In 2010, Easter co-founded True T PGH, “a community platform for LGBTQ resource sharing, queer art, activism, and entertainment.” In its decade of service, the organization has paid special attention to Pittsburgh’s relationship with ballroom culture, which Easter defined as “a Black and Brown queer community created in the 1960s, responsible for the birth of the iconic Vogue dance and other pop culture phenomenons.”
“Pittsburgh has a thriving underground ballroom scene where socialization takes place and culture is exchanged. Numerous historians and cultural commentators have traced the origins of today's house ball scene to the notorious culture of Harlem drag balls in the 1920s and 1930s New York,” he says. “Black queer people were not welcome or accepted in the local drag queen circuit due to racism and segregation. Thus, we made our own space and culture which has lasted for decades and has spread all over the world. Ball Culture is like a secret society of LGBTQIA+ people of color [who] embrace each other and themselves while making everyone feel important.”
True T has also invested more than $50,000 back into the city’s local ball scene, provided resources and education, and started an emergency housing program for transgender and non-binary individuals through a new project titled OPTION-U. Since its launch in August 2019, OPTION-U has transitioned 10 people of trans experience into permanent housing and/or full-time employment.
The lockdown and quarantine restrictions instituted to prevent the spread of the virus have impacted True T over the course of the last few months, forcing it to postpone all public events and take precautionary measures where necessary — OPTION-U has temporarily halted its intake process and its new LGBTQIA+ youth-led ballroom experience “The Session” has been paused.
But Easter says there’s still a silver lining.
“Fortunately we have not run into much difficulties with aiding community members in need,” he says. “Through our partnership[s] with the Hugh Lane Wellness Foundation, Central Outreach Wellness Center, AIDS Free Pittsburgh, Allies for Health & Wellness, and so many others, we have been able to share wellness packages as well as assist folks in getting the proper care needed during these chaotic times.”
Easter says that isolation has breathed new life into the organization’s creative spirit.
“The shutdown has forced us to go back to the basics, back to where True T PGH got its start, back to virtual content,” Easter says.
“The lack of meaningful conversations and interaction in mainstream media from a Black, queer perspective was a major driver of our eagerness to start a podcast,” Easter says. “Unfortunately, local platforms within the City of Pittsburgh that serve LGBT+ people of color are few and far.”
The goal of the podcast series, which debuted on March 26, was to create a space where “dynamic personalities come together and discuss an array of issues.” According to Easter, these issues can include topics related to news and politics, pop culture, entertainment, and local gossip.
“In a time where #FakeNews spreads like rapid wildfire, we wanted to use this as an opportunity to assure that the important details get disbursed to the people that need to hear it, and in a format that’s not only informational but entertaining,” he says.
The podcast is moderated by Easter and Duane Naheen Binion, founders of True T, with co-hosts Coley Alston, Giselle "Barbie" Hilton, Dalen Michael, and Dimmi Winston. Many of their relationships started with “the historical underground ballroom scene” or other involvement within the queer community.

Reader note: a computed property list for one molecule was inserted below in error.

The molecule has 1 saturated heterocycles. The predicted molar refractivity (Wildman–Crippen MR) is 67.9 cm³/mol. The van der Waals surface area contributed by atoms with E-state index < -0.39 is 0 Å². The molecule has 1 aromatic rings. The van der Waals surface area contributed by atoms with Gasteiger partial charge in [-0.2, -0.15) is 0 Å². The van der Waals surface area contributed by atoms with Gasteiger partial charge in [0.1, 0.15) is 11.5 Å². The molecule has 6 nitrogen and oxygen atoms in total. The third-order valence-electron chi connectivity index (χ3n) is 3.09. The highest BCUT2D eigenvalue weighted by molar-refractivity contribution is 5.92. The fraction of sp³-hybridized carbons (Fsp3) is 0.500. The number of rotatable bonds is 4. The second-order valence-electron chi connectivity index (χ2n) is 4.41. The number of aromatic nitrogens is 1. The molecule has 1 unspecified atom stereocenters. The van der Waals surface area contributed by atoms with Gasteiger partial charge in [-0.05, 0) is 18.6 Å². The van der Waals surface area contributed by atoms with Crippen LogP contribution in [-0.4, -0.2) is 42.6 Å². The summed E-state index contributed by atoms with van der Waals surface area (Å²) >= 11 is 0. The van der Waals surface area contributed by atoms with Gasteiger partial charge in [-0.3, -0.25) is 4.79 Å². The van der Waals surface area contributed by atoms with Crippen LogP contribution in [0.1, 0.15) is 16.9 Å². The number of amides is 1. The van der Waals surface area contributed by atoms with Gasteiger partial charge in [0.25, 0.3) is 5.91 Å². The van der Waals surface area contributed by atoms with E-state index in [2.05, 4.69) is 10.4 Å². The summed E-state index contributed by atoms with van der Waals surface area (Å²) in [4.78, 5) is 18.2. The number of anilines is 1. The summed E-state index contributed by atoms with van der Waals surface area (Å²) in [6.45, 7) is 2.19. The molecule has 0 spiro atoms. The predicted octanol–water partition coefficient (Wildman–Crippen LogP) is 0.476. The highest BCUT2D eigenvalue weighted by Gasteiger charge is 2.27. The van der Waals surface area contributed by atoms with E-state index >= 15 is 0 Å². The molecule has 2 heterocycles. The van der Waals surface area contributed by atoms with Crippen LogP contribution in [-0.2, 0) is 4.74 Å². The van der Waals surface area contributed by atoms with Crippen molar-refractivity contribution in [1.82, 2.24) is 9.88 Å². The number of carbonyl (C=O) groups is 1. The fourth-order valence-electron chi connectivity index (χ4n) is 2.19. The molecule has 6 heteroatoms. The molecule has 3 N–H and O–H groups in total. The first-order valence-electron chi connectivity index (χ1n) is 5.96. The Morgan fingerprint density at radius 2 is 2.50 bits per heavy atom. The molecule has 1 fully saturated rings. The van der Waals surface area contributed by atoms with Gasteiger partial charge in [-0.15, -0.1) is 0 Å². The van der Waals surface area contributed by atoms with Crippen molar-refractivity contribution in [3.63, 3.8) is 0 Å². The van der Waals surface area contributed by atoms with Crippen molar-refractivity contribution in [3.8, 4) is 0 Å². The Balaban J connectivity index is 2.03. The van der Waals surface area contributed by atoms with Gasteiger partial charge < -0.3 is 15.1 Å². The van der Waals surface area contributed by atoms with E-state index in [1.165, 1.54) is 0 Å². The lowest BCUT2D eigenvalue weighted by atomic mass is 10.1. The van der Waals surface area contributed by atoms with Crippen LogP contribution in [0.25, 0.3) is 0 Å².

“We each have been involved in the LGBTQIA+ community advocacy through health and wellness initiatives, social justice, artivisim, and safe space making for LGBTQIA+ POC,” Easter says. “It was important to us that we created both an organic panel, but also a panel that reflects the community that we serve that can speak on an eclectic mix of topics that provide a fresh new perspective.”
The podcast hosts a wide array of special guests, ranging from “a young adult who wants to express their freedom to a doctor who wants to give the latest information on HIV medications.”
“Our goal of this podcast is to bring together many different people to discuss anything that would empower, inform, or entertain. Our past guests include Vanessa Carter, Dena Stanley, Jay Yoder, Sarah Miller, and Sarah Rosso,” Easter says. “Some of these guests talked about issues with other local queer leaders, others talked about the latest COVID-19 testing information. We even had guests come on to announce their charity efforts and givebacks to the community.”
They also provide a platform for Black queer artists by playing one of their songs during the show’s opening; Easter says it’s completely free to participate, and any artists interesting in having their songs featured can email their tracks to email@example.com.
Weekly shows are formatted into segments. Each week, they cover “The Weekly T,” which could include hot topics, relevant news in pop culture or politics; a Real Housewives of Atlanta recap with Dalen Michael; a community health and wellness check-in with Coley Alston; local updates; and a gag of the week, which Easter says varies “depending on what shocked us the most.”
“The show is intended for a mature audience, so you should probably listen when the kids are off somewhere playing,” Easter says.
True T also has a new LGBT-themed game show in the works and is accepting donations to supplement programs like OPTION-U, which rely on income generated by the organization’s events, many of which have been canceled or paused indefinitely.
For more information on True T’s podcast, including showtimes and live discussions, check out its Facebook page.